1. Medication can reduce the uncomfortable physiological signs of nervousness (heart rate increase, sweating, shakiness).
Three other approaches: learning effective presentation skills, controlling breathing, and developing helpful thinking patterns are proven non-medical strategies.
2. Beta blockers, originally developed to control cardiac problems, are often effective and can usually be prescribed on an as needed basis.
Beta blockers inhibit the flow of adrenaline in the body, reducing the physical symptoms of the stress response. Your physician will help you decide whether medication is the best route for you, and can review any potential side effects.
It is often recommended that you try out the prescribed medication within a month before presenting. Additionally, stay away from alcohol and marijuana for at least a day before the talk. You may be more relaxed, but you likely won’t be a better speaker.
3. Consider a wellness routine including a healthy diet and exercise. Avoid caffeine, as it may increase your heart rate and creamy food, which can make your mouth and throat area feel sticky. Keep yourself hydrated and get enough sleep. If finances permit, indulge yourself with massage. Some massage therapists can even help relax face and jaw muscles.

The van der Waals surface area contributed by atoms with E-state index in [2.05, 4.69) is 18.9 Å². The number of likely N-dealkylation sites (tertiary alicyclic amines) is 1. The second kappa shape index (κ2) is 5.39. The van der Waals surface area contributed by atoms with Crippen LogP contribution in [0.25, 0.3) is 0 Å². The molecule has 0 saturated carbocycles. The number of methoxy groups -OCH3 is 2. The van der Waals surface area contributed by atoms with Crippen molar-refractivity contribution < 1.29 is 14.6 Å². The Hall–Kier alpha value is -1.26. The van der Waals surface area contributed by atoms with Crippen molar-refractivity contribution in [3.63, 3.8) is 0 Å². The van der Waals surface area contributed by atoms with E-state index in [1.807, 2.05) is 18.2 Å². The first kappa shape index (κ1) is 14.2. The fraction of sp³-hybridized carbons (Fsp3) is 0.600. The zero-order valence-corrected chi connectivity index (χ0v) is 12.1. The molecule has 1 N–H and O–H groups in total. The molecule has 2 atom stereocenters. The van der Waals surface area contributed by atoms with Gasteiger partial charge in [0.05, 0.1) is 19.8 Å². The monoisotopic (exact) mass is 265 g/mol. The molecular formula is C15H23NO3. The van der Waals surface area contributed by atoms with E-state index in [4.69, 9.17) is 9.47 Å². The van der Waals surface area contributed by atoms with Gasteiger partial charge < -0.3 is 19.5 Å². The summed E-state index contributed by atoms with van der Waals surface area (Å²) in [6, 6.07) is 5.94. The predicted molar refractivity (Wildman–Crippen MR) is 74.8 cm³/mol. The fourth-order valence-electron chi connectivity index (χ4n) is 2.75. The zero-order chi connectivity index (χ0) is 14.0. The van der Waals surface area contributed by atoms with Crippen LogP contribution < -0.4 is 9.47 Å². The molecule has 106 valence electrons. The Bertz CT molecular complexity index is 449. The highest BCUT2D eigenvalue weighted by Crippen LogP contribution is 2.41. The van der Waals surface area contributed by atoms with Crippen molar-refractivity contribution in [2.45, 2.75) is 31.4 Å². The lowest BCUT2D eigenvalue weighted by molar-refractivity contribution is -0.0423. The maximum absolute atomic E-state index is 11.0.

4. Keep in mind that even helpful medication will not make you a better presenter. Find a class or a coach to add to your toolkit of best practices.
The most important skills to learn include how to prepare and practice, how to engage your listeners, and best practices in oral and nonverbal techniques.
5. Make sure you consult with the right type of professional. Physicians who have experience with speech and performance anxiety, along with a speech and communication coach, would be ideal. Your physician can help you decide if medication will be helpful, and your coach will help you to become a better presenter.
The good news is that speaking fears can be overcome and fear of public speaking medication may not be needed!